Like many Russian cities, Belgorod began as a fortified settlement. The oldest Belgorod fortress was built at the end of the 16th century on a chalk mountain. According to scientific excavations and surviving archival data, the first fortress outpost was erected in 1596.[19] The site of the construction of the defensive facility was the top of the Belaya Gora ("White Mountain"). This is the highest point of the right bank of the Seversky Donets channel. On 17 September 1650, voivode Vasily Petrovich Golovin laid the foundation for the third Belgorod Fortress on the left bank of the Vezenitsa River, which flows into the Seversky Donets.[20] In the fall of 1650, a wooden fort with 11 towers was attached to the rampart of the Belgorod line, which runs from the fortress town Bolkhovets to the mouth of the Vezelka River in the area of the former brewery. The two parts of the city were connected by the Nikolskaya Passage Tower located in the eastern wall of the Kremlin. The position of the eastern wall of the Kremlin corresponded to the modern street of the 50th anniversary of the Belgorod Oblast. With the expansion of the borders of the Russian state, the military significance of the Belgorod fortress gradually decreased and by the middle of the 18th century, only the Kremlin remained from the formidable fortress.[21]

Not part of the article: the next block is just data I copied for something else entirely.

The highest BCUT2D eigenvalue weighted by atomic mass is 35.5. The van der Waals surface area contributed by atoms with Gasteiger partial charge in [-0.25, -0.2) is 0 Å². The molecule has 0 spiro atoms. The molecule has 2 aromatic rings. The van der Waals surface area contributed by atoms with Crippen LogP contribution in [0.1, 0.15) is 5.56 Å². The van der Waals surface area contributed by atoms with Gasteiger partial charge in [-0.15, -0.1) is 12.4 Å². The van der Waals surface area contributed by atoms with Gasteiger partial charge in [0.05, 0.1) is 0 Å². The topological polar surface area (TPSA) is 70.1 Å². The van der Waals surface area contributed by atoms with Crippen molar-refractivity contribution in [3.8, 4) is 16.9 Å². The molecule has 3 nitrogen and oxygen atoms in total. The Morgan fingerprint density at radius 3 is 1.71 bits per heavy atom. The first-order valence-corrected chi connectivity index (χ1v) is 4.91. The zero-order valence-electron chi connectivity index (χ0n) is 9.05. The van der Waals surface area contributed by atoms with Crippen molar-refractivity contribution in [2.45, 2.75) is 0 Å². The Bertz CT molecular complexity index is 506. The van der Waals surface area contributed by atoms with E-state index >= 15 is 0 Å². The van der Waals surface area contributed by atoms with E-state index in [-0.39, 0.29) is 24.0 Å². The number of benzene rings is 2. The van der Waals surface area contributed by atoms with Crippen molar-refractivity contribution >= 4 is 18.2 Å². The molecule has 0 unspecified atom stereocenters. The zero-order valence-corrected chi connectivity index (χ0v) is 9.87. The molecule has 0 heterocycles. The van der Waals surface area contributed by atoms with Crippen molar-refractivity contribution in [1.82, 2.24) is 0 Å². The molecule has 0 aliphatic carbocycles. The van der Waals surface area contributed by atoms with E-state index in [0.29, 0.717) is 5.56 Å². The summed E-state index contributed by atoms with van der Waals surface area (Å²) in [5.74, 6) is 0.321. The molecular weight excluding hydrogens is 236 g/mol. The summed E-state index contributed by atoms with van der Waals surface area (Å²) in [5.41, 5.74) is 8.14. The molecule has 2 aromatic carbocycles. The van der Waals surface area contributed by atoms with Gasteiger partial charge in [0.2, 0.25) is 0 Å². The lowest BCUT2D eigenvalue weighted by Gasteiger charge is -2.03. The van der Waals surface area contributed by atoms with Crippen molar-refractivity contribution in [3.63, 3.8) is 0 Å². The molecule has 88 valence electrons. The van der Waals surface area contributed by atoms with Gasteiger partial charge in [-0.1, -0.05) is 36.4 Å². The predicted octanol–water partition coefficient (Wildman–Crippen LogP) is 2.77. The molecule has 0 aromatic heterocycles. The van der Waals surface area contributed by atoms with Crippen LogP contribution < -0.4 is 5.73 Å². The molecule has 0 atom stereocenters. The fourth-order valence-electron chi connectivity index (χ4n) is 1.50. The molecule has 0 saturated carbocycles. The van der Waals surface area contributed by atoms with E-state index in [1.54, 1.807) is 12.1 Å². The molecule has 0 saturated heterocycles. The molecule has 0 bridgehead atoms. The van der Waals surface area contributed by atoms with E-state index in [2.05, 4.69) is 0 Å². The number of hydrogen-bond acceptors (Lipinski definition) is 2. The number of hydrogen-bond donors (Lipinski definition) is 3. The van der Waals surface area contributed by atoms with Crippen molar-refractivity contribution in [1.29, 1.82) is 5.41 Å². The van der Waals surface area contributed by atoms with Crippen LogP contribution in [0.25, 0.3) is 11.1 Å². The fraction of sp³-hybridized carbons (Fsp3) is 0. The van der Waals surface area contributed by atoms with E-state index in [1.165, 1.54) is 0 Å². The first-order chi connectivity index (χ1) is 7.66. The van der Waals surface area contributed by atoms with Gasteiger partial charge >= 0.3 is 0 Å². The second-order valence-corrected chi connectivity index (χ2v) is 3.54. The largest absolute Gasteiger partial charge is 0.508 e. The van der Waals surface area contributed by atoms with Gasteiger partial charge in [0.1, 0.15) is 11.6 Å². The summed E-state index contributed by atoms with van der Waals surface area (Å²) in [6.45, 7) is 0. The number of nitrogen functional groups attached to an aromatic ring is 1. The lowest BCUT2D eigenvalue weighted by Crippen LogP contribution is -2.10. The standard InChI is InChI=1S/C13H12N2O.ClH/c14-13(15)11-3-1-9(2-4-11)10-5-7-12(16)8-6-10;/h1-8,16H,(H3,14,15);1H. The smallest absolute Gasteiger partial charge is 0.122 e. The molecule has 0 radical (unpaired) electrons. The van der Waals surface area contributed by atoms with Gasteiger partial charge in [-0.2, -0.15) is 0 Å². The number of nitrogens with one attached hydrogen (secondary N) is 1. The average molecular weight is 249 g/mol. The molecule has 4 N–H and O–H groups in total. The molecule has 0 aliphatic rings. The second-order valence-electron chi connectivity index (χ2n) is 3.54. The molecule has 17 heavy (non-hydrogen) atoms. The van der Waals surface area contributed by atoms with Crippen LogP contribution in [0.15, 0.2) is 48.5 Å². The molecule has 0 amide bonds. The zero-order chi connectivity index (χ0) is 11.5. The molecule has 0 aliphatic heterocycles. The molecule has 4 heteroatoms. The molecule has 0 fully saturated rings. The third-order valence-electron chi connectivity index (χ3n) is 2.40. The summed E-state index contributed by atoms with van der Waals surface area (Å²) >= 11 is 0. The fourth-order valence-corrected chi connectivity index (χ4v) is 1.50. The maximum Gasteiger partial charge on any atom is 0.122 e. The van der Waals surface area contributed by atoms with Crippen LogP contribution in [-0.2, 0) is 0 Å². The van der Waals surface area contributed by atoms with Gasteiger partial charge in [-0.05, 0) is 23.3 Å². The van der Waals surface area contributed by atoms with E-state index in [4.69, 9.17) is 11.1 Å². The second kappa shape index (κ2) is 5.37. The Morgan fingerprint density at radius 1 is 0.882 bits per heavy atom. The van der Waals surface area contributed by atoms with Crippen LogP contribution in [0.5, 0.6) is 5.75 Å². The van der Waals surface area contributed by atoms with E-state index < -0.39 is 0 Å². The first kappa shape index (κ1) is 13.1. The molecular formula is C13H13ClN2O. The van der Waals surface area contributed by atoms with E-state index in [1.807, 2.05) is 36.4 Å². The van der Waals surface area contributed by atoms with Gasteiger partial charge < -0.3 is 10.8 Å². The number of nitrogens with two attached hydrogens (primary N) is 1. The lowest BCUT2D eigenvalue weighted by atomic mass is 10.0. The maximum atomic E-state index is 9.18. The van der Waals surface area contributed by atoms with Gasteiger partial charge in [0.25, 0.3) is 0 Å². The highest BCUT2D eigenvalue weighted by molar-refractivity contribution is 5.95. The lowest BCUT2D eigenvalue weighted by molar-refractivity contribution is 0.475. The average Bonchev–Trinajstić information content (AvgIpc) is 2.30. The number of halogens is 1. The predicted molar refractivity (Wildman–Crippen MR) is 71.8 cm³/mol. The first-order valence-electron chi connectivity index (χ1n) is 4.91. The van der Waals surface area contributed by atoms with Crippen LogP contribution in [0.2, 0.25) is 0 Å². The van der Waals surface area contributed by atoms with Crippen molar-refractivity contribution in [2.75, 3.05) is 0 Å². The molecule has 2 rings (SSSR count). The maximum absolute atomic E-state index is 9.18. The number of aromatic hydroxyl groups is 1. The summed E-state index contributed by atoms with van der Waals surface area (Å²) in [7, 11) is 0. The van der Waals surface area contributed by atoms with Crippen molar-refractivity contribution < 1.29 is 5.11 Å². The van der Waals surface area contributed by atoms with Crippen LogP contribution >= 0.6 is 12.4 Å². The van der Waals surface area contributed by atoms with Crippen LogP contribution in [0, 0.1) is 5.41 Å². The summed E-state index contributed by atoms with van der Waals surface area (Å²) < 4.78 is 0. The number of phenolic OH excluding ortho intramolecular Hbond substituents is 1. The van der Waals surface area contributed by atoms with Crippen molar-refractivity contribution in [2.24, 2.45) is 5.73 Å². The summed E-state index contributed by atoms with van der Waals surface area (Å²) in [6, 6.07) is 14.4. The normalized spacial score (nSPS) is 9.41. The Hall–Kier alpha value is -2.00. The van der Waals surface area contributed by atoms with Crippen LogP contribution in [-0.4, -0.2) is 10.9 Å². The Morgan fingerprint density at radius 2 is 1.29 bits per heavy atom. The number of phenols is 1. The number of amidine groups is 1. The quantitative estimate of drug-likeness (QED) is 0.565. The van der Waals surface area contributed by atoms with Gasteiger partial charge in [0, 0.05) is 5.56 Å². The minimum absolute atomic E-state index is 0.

Men's Monastery in 1911

In the fall of 1766, the new governor, Andrei Fliverk pushed for a new city plan. A regular street plan was developed and signed on 18 April 1767. The architect's signature is not legible, but it may have been signed by Andrey Kvasov. The central part of the plan was occupied by an octahedral "marketplace" with 64 stone shops and 20 warehouse barns. Moskovskaya, Kievskaya, Voronezhskaya and Kharkovskaya streets ran from the trading area in four directions. According to the plan, it was supposed to divide the entire city into 16 quarters, 4 of which should be built up with stone houses, and the rest with wooden and huts. The plan was executed formally without taking into account the buildings that survived the fire, the Kremlin fortress and the terrain.[22] On 28 April 1768, a new plan was developed[23] under the leadership of Andrey Kvasov who was the author of a number of city plans. The plans overlaid the old city center layout and the projected one. It provided for a trading area, which in the west adjoined the fortress Kremlin, and in the east ended with stone benches of the Gostiny dvor in the form of two arcs. The central planning axis was also chosen relative to which the directions of mutually perpendicular streets were formed.